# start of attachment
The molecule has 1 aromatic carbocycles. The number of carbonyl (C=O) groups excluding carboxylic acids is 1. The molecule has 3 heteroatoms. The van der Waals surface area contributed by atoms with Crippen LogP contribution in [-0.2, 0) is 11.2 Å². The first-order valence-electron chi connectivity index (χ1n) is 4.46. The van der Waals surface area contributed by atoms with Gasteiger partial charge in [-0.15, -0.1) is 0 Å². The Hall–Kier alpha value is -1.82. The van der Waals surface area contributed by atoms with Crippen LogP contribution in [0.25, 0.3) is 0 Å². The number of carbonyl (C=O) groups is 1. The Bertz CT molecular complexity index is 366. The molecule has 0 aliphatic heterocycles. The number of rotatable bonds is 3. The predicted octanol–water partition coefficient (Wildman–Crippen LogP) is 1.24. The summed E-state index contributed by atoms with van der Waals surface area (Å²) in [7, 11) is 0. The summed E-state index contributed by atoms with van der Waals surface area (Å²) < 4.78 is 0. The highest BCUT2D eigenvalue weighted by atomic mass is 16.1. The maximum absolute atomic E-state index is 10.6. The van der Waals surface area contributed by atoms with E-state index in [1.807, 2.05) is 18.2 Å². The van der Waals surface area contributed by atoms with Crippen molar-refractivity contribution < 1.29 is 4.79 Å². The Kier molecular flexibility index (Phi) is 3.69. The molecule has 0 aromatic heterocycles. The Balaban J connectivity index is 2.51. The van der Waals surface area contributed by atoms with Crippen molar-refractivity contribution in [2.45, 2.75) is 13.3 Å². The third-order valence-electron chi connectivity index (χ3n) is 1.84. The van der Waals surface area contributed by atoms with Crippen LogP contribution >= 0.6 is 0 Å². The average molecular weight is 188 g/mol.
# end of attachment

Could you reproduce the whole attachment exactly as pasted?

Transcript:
The molecule has 1 aromatic carbocycles. The number of carbonyl (C=O) groups excluding carboxylic acids is 1. The molecule has 3 heteroatoms. The van der Waals surface area contributed by atoms with Crippen LogP contribution in [-0.2, 0) is 11.2 Å². The first-order valence-electron chi connectivity index (χ1n) is 4.46. The van der Waals surface area contributed by atoms with Gasteiger partial charge in [-0.15, -0.1) is 0 Å². The Hall–Kier alpha value is -1.82. The van der Waals surface area contributed by atoms with Crippen LogP contribution in [0.25, 0.3) is 0 Å². The number of carbonyl (C=O) groups is 1. The Bertz CT molecular complexity index is 366. The molecule has 0 aliphatic heterocycles. The number of rotatable bonds is 3. The predicted octanol–water partition coefficient (Wildman–Crippen LogP) is 1.24. The summed E-state index contributed by atoms with van der Waals surface area (Å²) in [7, 11) is 0. The summed E-state index contributed by atoms with van der Waals surface area (Å²) < 4.78 is 0. The highest BCUT2D eigenvalue weighted by atomic mass is 16.1. The maximum absolute atomic E-state index is 10.6. The van der Waals surface area contributed by atoms with E-state index in [1.807, 2.05) is 18.2 Å². The van der Waals surface area contributed by atoms with Crippen molar-refractivity contribution < 1.29 is 4.79 Å². The Kier molecular flexibility index (Phi) is 3.69. The molecule has 0 aromatic heterocycles. The Balaban J connectivity index is 2.51. The van der Waals surface area contributed by atoms with Crippen molar-refractivity contribution in [2.45, 2.75) is 13.3 Å². The third-order valence-electron chi connectivity index (χ3n) is 1.84. The van der Waals surface area contributed by atoms with Crippen LogP contribution >= 0.6 is 0 Å². The average molecular weight is 188 g/mol.